How to Becoming an Analyst of People

    how to Becoming an Analyst of People

    how to Becoming an Analyst of People
    how to Becoming an Analyst of People

    If it’s as easy as I’m suggesting to read other people, how come not everybody is doing it? Surely we would all be checking off mental lists at the beginning of every interaction and proving ourselves effective communicators every single time? Obviously, that’s not the case, or there would never be a single misunderstanding. A good analyst must possess certain traits in order for their skills to work in the field. So, before we begin to develop those skills, let’s first concentrate on who you, the analyst, must become. Some of these traits will come to you more naturally than others because, just like every other human being, you are unique. To be effective, however, you will need to hone these skills to a fine point:

     First, you must be good at paying attention to details. You need to spot the little things just as quickly as you do the big ones. If you think this skill needs work, try taking a walk down a familiar road near your home. Let your eyes wander across every surface in every direction, drilling down to the littlest of details as well as drinking in the view as a whole. How many things did you notice that you have never spotted before? How many times were you surprised by an entire building you’ve never noticed, signs of decay you hadn’t picked up or little features that hadn’t caught your attention? The more you try this exercise, in both unfamiliar places and locations you thought you knew like the back of your hand, the more you will hone your attention to detail.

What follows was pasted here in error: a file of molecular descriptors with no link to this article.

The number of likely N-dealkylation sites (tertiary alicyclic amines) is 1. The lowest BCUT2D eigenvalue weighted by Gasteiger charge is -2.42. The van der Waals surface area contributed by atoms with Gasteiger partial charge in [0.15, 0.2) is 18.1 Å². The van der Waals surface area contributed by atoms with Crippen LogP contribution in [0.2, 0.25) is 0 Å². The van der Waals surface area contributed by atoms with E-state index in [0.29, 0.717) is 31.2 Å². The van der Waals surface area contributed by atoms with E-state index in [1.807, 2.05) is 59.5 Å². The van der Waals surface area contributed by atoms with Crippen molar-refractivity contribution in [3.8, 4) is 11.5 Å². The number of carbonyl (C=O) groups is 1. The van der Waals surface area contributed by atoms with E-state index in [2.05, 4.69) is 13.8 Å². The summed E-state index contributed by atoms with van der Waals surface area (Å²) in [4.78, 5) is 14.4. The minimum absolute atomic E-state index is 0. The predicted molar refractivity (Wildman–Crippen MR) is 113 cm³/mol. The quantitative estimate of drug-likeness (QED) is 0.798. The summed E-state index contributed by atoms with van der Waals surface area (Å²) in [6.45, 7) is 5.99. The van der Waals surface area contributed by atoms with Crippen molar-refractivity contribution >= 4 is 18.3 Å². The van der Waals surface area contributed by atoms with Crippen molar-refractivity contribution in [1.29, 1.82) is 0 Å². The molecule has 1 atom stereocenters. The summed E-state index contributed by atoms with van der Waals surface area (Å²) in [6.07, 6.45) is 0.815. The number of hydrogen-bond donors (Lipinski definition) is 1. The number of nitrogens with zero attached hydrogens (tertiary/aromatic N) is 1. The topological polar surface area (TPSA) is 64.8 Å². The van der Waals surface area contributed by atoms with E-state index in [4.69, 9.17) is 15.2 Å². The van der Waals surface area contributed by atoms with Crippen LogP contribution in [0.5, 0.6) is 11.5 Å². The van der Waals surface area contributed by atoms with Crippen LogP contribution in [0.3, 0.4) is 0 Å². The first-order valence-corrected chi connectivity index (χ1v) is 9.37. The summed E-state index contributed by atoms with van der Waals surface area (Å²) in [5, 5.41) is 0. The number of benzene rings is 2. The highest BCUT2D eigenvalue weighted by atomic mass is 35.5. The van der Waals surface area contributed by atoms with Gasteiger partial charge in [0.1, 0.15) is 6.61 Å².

Second, you must become an observer. That means knowing you are not here to change what you are looking at, you are only here to catalog and understand it. The only thing in this picture that you can or should try to change is your own role within it. Before you can do that, you must observe fully and deeply and gather all the information you can.

     Third, you must set aside any instinct to judge. Placing a value on cruelty versus kindness, laziness versus drive or passivity versus forcefulness will not help you here. Accept that people are who they are and that it is not your place to try to change that. Let go of your emotional reaction to these traits – you must be objective to be a good analyst.

     Finally, learn to listen. Some of us are better at this than others. Begin your practice now: the next time you hold a conversation with someone, avoid every temptation to speak. Just listen. Obviously, it wouldn’t be a conversation if you stayed completely silent, but try to keep the emphasis on what that person wants to tell you and your own contributions all about encouraging them to keep talking. Ask questions, ask for clarifications, simply make noises and gestures of acknowledgement. Maintain eye contact and really listen to what they are saying. The more you do this, the more you will learn from them – and the more they will appreciate being listened to.